Of Madness and Miniskirts

Farewell, Mary Quant, spirit of the 1960s. I owe you a lot. You brightened up my life as a young teenager and twenty-something with your short skirts, hot pants and sharp haircuts. You were there for me when I left home, started my first job, and when I met my husband. And when I got married, I wore a minidress. Of course.

And, much, much later on, you and others in the fashion industry were the inspiration for my debut novel, Note to Boy.

Not that I’m suggesting Mary Quant was in the least little bit like my main character, Eloise Slaughter. Eloise is an unprincipled, egotistical monster who shamelessly uses everyone she meets on her way up the fashion ladder. And I am very fond of her. What does that say about me? In contrast, Mary Quant was a retail pioneer and visionary who brought affordable style to the high street and changed the face of fashion forever.

People – nosy people – sometimes ask why I chose to write about the madness of Swinging London. How could I not? It was a crazy, creative and colourful time. Britain was the hub of all popular culture, with the rest of the world taking its lead from us for films, music, books and, of course, fashion. And I had the inside track on all of this. During the late 1960s and early 70s, when I was single and carefree, I worked for an American film company, shared a flat near Oxford Circus, bought my clothes in Carnaby Street, and went to the sort of parties where you might bump into a James Bond actor. Glamorous, hey?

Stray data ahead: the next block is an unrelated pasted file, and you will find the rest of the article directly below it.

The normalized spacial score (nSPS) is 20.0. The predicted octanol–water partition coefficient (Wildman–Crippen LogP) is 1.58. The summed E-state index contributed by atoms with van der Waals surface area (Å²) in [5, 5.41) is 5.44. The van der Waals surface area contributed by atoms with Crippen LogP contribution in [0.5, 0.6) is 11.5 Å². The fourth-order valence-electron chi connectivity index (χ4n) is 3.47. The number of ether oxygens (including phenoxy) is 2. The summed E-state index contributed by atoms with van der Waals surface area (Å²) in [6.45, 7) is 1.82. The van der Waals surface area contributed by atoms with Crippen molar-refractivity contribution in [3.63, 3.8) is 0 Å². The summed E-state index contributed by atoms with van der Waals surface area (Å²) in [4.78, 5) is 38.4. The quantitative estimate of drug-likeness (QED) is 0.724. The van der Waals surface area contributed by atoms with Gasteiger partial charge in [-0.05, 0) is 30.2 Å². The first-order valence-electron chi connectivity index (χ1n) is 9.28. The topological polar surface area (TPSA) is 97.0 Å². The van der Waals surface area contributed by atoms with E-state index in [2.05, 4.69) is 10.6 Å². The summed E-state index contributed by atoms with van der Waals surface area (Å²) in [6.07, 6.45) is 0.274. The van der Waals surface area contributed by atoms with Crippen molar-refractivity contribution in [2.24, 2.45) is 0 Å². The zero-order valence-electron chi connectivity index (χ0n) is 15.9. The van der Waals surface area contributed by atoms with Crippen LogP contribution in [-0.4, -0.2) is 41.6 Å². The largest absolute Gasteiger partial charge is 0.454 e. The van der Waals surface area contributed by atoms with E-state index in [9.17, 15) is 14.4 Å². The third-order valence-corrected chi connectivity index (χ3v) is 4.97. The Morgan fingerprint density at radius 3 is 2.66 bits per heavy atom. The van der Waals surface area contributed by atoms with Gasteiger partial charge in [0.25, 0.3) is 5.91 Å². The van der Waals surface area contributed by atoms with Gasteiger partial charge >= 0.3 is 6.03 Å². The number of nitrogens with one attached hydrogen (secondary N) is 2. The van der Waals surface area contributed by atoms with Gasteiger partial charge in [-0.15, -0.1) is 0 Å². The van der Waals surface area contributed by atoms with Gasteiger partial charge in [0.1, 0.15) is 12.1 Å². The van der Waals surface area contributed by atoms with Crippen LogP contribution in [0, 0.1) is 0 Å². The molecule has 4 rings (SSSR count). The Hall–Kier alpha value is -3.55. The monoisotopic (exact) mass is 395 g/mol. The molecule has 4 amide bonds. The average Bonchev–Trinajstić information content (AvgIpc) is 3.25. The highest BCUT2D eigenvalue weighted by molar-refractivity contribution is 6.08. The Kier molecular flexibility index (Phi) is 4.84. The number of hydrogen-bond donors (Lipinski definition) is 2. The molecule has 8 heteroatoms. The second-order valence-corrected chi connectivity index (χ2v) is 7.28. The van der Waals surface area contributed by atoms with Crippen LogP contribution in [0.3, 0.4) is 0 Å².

Not so glam when you’re living it. I was an underpaid office dogsbody at the film company, the occupant of the flat next door to ours advertised her ‘modelling’ services on a handwritten postcard pinned to the door, and the James Bond actor I met was the Australian one whose name no-one can ever remember.*

Ok, so real-life wasn’t quite so ‘fab’ and ‘trendy’. Nevertheless, those times became a rich source of material for me as a writer of humorous fiction. I wanted to explore celebrity, from the point of view of someone who’d had it and lost it. As I had observed that glamorous lifestyle, and the behaviour that sometimes goes with it, from the sidelines, it was the obvious time and place in which to set Note to Boy.

So, thank you Mary Quant. Thank you for everything.

*Oh, and the James Bond actor? George Lazenby